First off, let me start off by wishing you all a happy and prosperous new year! Many of us have set up new goals and aspirations, but it’s important to remember where we left off the past year, and try to reflect upon milestones in order to continuously improve! Last year was the first year where I was out of school and simply had no direction. Trying to figure this whole ‘life’ thing out has been a little challenging, especially when lacking the figurative sheltering of school and/or home. But hey, there were many milestones and exciting memories to learn from. And while the New Year brings new opportunities and memories, it doesn’t necessarily mean we have to change everything about ourselves. It’s not a new you, but a better version of yourself, a “You 2.0.” So take that idea of ‘changing’ into ‘developmental growth’.
Besides, it’s difficult to go ‘cold turkey’ and change habits instantly. It’s difficult and we all know the odds are slim that we’ll actually change immediately. Approximately 8% of New Year’s resolutions are actually kept, according to research from the University of Scranton. Yet somehow, year after year, we hope that our resolution will defy the odds and be one of those 8% (and it’s not to say that you can’t do it, but it’s tough) I’m also very guilty of this myself. So you might ask, what’s the secret to success and how do certain people keep going when they encounter obstacles?
I’ve decided to try a few different approaches this year in hopes of overcoming procrastination and achieving goals I’ve set. Again, it goes without saying that there are definitely other ways to get back on track, but these methods can help propel your progress in an efficient manner.
In a world where we are constantly occupied with our electronic devices and social media, it’s very helpful to re-establish a sense of connection with each other, face to face. Yes, social media and technology have a plethora of benefits when it comes to people keeping in touch, but it’s arguable that it also prevents us from conventional communication strategies. Many organizations have recognized the importance of connection in achieving health related goals (or goals in general for that matter). Alcoholics Anonymous, for example, fosters an environment of connection and community that provides recovering alcoholics with the positive social support they need to beat their addiction. So in a more personal way, try to find someone you can depend on to help you keep track of your goals. I for example am held accountable by a friend of mine, Scott, who is let down when I refuse to go to the gym. That idea of accountability strengthens our will (will go into detail next) and ultimately helps us stay focused when it comes to overcoming our next hurdle.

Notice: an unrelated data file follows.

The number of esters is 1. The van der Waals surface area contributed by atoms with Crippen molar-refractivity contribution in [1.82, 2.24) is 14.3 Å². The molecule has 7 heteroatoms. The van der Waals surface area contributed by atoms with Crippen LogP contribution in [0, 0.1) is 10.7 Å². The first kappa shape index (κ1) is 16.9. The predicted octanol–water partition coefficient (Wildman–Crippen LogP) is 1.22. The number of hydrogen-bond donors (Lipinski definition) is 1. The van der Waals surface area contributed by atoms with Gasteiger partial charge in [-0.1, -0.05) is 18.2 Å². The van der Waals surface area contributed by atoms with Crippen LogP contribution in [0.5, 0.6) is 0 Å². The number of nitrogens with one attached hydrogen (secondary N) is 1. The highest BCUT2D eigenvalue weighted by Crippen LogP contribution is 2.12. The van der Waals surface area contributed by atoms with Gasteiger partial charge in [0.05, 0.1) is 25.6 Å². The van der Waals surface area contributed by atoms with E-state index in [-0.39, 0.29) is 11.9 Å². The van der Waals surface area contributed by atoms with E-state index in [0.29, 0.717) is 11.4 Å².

Getting ourselves to do something can be the hardest thing at times, especially when we tell ourselves that we have time. And yes we do have time, but it’s easy to get caught up in other things and lose sight of our initial objectives. So how do we get ourselves to ‘just do it’? It’s easier said than done, and cliché at best, but we have to simply understand the importance of the goal and commit to starting. Make that the challenge. Starting is the hardest part of any process, but once you get the wheels rolling, you can continue to progress. I’ll use the example of creative work because it’s relevant to me. Doing creative work, or any kind of freelance work, really isn’t for the faint of heart – since it isn’t consistent and the precarious element shrouds it. But you must be willing to do it. The strength of willpower. The ability to be stubborn, tenacious, determined, over and over and over. Stay consistent and work hard, and soon habits begin to form, which ultimately help you attain your goals.
“Your will shall decide your destiny.”
— Charlotte Brontë, Jane Eyre
The most important of them all, in my opinion. Keep an attitude where every experience is a learning lesson. Be it positive or negative, always be intent on taking a thing or two out of the situation. It’s really fascinating to look back on earlier years and wonder why we thought the way we did, and it goes to show that learning certainly improves our mindset, while allowing us to continuously grow. Learning also has the ability to keep us humble – which goes a long way when meeting people. Having the ability to also be a good listener gives us the opportunity to learn from others. I could provide examples of how learning demonstrates growth, but it’s apparent that even learning the slightest things can assist us in keeping our minds open, which ultimately creates many different ways to approach challenges and goals.
“There are few things more pathetic than those who have lost their curiosity and sense of adventure, and who no longer care to learn.”
― Gordon B. Hinckley,